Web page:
General Crook rolls into Deadwood with his troops, known as "Custer's avengers," and the Yankton magistrate, Clagett, prompting a parade and business solicitations from E.B. Farnum and Cy Tolliver. ...
The story of an inner-city Los Angeles police precinct where some of the cops aren't above breaking the rules or working against their associates to both keep the streets safe and their ... See full summary »
Cullen Bohannon, a former soldier and slaveholder, follows the track of a band of Union soldiers, the killers of his wife. This brings him to the middle of one of the biggest projects in US... See full summary »
Before Spartacus struck down his first opponent in the arena, there were many gladiators who passed through the gates onto the sand.'Spartacus: Gods of the Arena' tells the story of the ... See full summary »
The town of Deadwood, South Dakota in the weeks following the Custer massacre is a lawless sinkhole of crime and corruption. Into this uncivilized outpost ride a disillusioned and bitter ex-lawman, Wild Bill Hickok, and Seth Bullock, a man hoping to find a new start for himself. Both men find themselves quickly on opposite sides of the legal and moral fence from Al Swearengen, saloon owner, hotel operator, and incipient boss of Deadwood. The lives of these three intertwine with many others, the high-minded and the low-lifes who populate Deadwood in 1876. Written by
Jim Beaver <firstname.lastname@example.org>
Despite appearing in 32 out of 36 episodes, Jeffrey Jones (Merrick) was listed as a guest star in the first season. Similarly, Gerald McRaney (George Hurst) received a "special guest star" credit in Season 3, even though he appeared in all 12 episodes of that season. See more »
At one point, Starr tells Bullock: "Your fly is down". In 1876, trousers had buttons, not zippers. Bullock's fly would have been "open" or "closed", not "up" or "down". See more »
Separate rooms, I'll arrange that by tomorrow, but today I can't fix it, unless you kill a guest.
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If any two or three of Deadwood's best episodes were strung together and released as a feature film without any prior knowledge that it was cable produced, that piece of work would most assuredly garner numerous Academy award nominations-no doubt about it.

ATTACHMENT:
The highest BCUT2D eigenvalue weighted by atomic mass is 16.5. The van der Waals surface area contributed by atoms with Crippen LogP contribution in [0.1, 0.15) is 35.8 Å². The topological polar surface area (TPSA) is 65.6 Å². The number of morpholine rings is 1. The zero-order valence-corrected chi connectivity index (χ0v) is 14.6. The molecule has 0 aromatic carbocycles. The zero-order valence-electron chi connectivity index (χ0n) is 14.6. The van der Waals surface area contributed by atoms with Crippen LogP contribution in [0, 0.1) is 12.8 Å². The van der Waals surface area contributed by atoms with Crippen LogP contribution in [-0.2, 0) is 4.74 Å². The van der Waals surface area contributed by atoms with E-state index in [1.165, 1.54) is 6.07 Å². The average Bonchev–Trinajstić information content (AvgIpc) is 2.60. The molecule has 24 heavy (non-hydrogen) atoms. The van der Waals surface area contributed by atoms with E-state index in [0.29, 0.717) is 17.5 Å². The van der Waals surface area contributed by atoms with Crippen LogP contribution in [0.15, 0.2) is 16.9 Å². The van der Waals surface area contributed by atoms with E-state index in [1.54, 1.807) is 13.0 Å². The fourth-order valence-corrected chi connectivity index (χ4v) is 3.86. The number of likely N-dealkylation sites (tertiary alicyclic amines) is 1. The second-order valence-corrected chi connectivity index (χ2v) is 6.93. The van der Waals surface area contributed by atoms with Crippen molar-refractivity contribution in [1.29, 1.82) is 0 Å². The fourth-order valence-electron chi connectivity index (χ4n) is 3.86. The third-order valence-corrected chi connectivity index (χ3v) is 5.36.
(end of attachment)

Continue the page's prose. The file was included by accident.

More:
I find Deadwood indeed, mesmerizing and astounding. I am part of it's DVD viewing audience and I must say that season one's first episode was somewhat distracting because of the almost laughable use of profanity.Yeah, I was wondering "Do they get paid by how many times F**k is uttered?" The ensuing episodes mapped out the incredibly mesmerizing(there's that word again) dynamics of the series and I sat up and took keen interest.Why they had to swear so much was of no interest to me at that point. Deadwood borrows from some great westerns "McCabe and Mrs. Miller " immediately came to mind, for it's rough-hewed frontier community look and feel and the wheeling dealing power plays. Oddly enough, a John Wayne movie "True Grit", for it's wonderful colloquialisms and fanciful turns of phrases.The script of that film is a treasure of old West language. The cast of Deadwood is sublime. Ian McShane's nefarious whorehouse saloon owner Al Swear(?)engen, is a human maelstrom, involving every facet of the human condition-Good, Bad or Indifferent. Shakespearian to be sure. McShane is fantastic.Timothy Olyphant is a revelation in his role as Sheriff Bullock the Knight errant with a hair trigger violent streak. His tension filled(sexual and otherwise) interplay with equally outstanding Molly Parker as rich widow Alma Garret, is my primary reason for viewing.It's called Chemistry and it's awesome. Kudos to Brad Dourif as the easily flustered by his own sense of incompetence, but earnest town Doc. William Sanderson entertains as the slimy , pathetic hotel owner,E.B.Farnum-forever wanting to be invited to the "Game" with the "Big Boys" ,but is reduced to a laughably sorry "cheerleader" as Al tells him to "Get the f*%k outa here". Powers Boothe -Slick, Murky, blackness in human form as gambling house owner, Cy Tolliver.Paula Malcomson plays Al's personal whore and main tentacle to the outside world as Trixie. Jim Beaver as "Ellsworth" , probably integrity personified as the Mrs. Garret's mine manager. Robin Weigert's "Calamity Jane"-a lost soul who commiserates with Dayton Callie's express man-"Charlie Utter", both were very close to Keith Carridine's wonderfully realized doomed Wild Bill Hickock.John Hawkes and Jeffry Jones shine as Sol Starr, Jewish shop owner and Jones as the town's truth seeking Newspaper man. Deadwood :sex,murders,plagues,greed,cursing, irony, intrigue,.and much much more. 10/10.
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